Self-Help Writing – What Are Some Character Motivations?

What are some character motivations

The most basic question to ask is “What are some of your character’s motivations?” There are many types of motivations in fiction. Survivor guilt, they called me mad, Freudian Excuse, To Create a Playground for Evil, Glory Seeker, and Undying Loyalty are a few examples. Characters can also have a personal goal to achieve, such as saving their family.

Reactive motivations have a boomerang trajectory. Like any other motivating force, most motivations have a positive and negative aspect. For instance, revenge will have a negative aspect, but justice will likely lead to a different set of actions. Ultimately, the protagonist can change their motivation by overcoming the negative aspect of the motivation. And the reverse can also happen. Similarly, the protagonist may move from the negative to the positive aspect.

Major emotional motivations will often lead characters to make different choices. In The Runner, for example, a teenage girl with cancer spends her last few months traveling and finding a new love. In her mind, she lives like she’s not about to die. She tries to escape death, but she is afraid of dying. In Turning to the Dark Side, a hero joins an enemy to escape his destiny.

Other common motivating factors are a deep hunger for power and protection. Likewise, the antagonist’s desire to reunite with the One Ring is a common motivation. He may use illicit means to achieve this goal. Sauron may want to reunite with the One Ring and reclaim his full power. Similarly, Darth Vader may have a secret motive to advance the Dark Side and please his master.

A conflicting motivation can help your character grow. For example, a flaw may push your character to make a decision that is incongruous with his nobler goal. A flaw in your character’s character motivation will drive your character to overcome the flaw. If you’re unsure how to create conflicting motivations, try thinking about the situations that might lead to conflicting choices. And remember that your character’s flaws aren’t innate faults. Using motivation to drive your character will help you create an enjoyable story for your readers.

One of the most fundamental motivations for a character is to meet a story’s goal. Identify what that goal is and make it the central theme of the story. If you don’t know what this goal is, use the Maslow Hierarchy of Needs to help you determine your character’s motivation. Then you can use it as a basis for the rest of your story. It will be easier to develop your characters if they have a clear goal and motivation.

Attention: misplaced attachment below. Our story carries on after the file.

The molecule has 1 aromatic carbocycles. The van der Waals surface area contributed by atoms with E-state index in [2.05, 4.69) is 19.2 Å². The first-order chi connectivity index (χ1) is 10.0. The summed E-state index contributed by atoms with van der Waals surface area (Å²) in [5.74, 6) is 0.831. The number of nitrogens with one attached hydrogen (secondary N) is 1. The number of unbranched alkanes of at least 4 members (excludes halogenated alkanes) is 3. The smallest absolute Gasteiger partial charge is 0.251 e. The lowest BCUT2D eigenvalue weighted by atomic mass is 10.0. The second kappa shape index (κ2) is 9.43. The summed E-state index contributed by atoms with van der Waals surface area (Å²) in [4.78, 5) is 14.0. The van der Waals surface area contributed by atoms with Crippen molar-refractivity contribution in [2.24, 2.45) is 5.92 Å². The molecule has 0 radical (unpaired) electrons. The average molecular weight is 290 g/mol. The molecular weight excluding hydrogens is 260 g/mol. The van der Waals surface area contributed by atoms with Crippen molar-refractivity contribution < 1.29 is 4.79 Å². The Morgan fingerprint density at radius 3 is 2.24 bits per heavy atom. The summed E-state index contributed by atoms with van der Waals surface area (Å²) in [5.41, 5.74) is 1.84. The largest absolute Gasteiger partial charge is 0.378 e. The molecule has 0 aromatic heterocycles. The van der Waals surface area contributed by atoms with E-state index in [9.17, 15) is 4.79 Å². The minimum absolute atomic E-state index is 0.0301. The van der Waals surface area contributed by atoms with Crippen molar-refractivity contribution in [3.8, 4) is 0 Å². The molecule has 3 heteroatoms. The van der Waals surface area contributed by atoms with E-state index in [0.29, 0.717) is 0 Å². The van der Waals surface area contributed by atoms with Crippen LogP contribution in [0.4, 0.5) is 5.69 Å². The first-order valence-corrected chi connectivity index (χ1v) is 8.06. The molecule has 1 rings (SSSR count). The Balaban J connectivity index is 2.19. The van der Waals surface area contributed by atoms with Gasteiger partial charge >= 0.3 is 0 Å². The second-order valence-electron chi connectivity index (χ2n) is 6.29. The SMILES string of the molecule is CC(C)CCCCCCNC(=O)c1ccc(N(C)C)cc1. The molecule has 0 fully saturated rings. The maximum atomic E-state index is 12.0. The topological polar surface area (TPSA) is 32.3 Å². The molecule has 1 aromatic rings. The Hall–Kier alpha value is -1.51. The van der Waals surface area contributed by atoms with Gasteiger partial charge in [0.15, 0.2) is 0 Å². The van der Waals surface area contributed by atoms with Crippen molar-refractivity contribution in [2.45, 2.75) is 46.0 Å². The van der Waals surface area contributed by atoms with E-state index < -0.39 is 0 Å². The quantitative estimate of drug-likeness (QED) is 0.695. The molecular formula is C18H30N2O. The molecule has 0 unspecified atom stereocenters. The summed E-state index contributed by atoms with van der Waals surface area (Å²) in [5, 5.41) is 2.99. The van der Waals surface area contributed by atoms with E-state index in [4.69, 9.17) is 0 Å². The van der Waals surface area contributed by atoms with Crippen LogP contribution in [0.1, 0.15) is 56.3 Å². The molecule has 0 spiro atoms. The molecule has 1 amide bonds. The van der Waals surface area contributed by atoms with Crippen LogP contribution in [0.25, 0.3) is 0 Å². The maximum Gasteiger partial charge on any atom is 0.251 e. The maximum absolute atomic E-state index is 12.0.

A character’s motivation can make or break a story. Character motivation can be external, internal, or existential. Understanding your character’s motivation will help you create a believable and compelling story. By developing character motivations, you’ll be able to put yourself in their shoes and understand why your character does what he or she does. In addition to making your characters more interesting, you can create conflict through your story.

Creating conflict is important for any novel, so you need to create scenes that demonstrate how characters react to various situations. One way to do this is to set up a scene and give your character a reason to do the thing that drives them. If the character cares about cleanliness, they might make their bed, align their pillows, or leave. Similarly, someone who cares about companionship might go out and ask the other character out on a date.

Character motivations play an essential role in any story. If you’ve chosen to make a character the protagonist in a novel, then their motivation will drive their actions. Character motivations are the fundamental components of the plot. By understanding what drives your character, you’ll be able to make them stand out from the competition. When a character decides to do the right thing, they’re not going to do it if it’s not in their best interest.

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